The controversial attempt by Kuwait to take over Santa Fe International Corp. has encountered still another potential obstacle in the form of Defense Department concerns about its "national security aspects."
Richard Perle, assistant secretary of defense for national security policy, said in a letter to Rep. Benjamin Rosenthal (D-N.Y.) that the proposed $2.5 billion acquisition of the California-based oil drilling and equipment firm raises "detailed technical issues that require a full evaluation."
Peale said that the Defense Department's concerns focus on the nuclear engineering activities of a Santa Fe subsidiary, C. F. Braun & Co., which Kuwait also would acquire.
Braun does not work on nuclear weapons, but it has performed important design and engineering work on the Department of Energy's nuclear weapons plant at Rocky Flats, Colo., and at the Hanford Reservation in Washington. James R. Ukropina, Santa Fe's general counsel, has stressed that Braun's nuclear work is only a small fraction of the company's business and has nothing to do with weaponry and, early this week, the Department of Energy said it would not object to the proposed sale.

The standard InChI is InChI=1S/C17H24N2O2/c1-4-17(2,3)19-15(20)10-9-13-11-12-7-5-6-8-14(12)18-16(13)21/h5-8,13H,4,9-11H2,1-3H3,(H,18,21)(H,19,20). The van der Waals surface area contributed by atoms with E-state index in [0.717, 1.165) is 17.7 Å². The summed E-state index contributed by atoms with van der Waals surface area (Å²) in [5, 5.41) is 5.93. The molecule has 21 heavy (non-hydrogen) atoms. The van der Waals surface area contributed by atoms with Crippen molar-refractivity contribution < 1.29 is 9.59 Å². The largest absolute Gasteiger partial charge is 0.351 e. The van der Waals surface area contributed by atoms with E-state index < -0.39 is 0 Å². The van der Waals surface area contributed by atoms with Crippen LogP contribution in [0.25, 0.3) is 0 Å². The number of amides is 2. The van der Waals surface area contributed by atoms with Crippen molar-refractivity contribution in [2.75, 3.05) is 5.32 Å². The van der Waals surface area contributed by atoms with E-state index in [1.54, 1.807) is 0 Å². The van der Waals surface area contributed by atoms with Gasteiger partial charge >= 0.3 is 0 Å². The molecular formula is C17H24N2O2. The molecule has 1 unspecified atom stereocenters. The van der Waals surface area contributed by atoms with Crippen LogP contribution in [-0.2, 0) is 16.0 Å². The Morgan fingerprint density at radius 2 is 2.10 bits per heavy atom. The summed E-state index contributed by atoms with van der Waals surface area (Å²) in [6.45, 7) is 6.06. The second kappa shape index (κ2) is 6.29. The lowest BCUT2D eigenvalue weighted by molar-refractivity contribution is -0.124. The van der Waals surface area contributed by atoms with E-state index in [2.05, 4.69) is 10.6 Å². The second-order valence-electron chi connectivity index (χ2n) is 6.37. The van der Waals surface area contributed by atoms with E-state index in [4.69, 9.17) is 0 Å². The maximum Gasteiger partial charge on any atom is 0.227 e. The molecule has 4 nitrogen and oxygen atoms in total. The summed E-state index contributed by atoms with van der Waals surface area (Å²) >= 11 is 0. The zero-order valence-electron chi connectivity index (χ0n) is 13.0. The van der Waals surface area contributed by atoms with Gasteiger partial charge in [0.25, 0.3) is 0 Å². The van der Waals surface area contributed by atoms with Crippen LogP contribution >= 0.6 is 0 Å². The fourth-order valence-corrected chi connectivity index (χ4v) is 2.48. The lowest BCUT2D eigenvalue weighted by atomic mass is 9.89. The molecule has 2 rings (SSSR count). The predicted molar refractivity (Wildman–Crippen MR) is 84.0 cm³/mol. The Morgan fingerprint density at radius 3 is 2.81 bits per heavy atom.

Perle, however, notified Rosenthal, chairman of the commerce subcommittee of the Government Operations Committee, that "we have to balance the security arrangements administered by the Department of Energy against the possibility these arrangements could prove inadequate and might lead to untoward results in the Persian Gulf region." Perle is a member of the interagency Committee on Foreign Investment in the United States, which has been asked by Rosenthal to investigate the Santa Fe sale.
Kuwait Petroleum Co., which is owned by the Kuwaiti government, announced Oct. 5 that it had agreed to acquire Santa Fe. The transaction has been encountering criticism and challenge ever since, though nothing that has happened so far has deterred either the Kuwaitis or the directors of Santa Fe from their determination to complete the deal.
Santa Fe stockholders are scheduled to meet Tuesday to vote their approval of the sale. The Justice Department already has moved to delay closing of the deal by asking for more information about its potential antitrust implications, which automatically postpones finalization for three weeks. But Santa Fe officials have said they will go ahead with the vote as scheduled.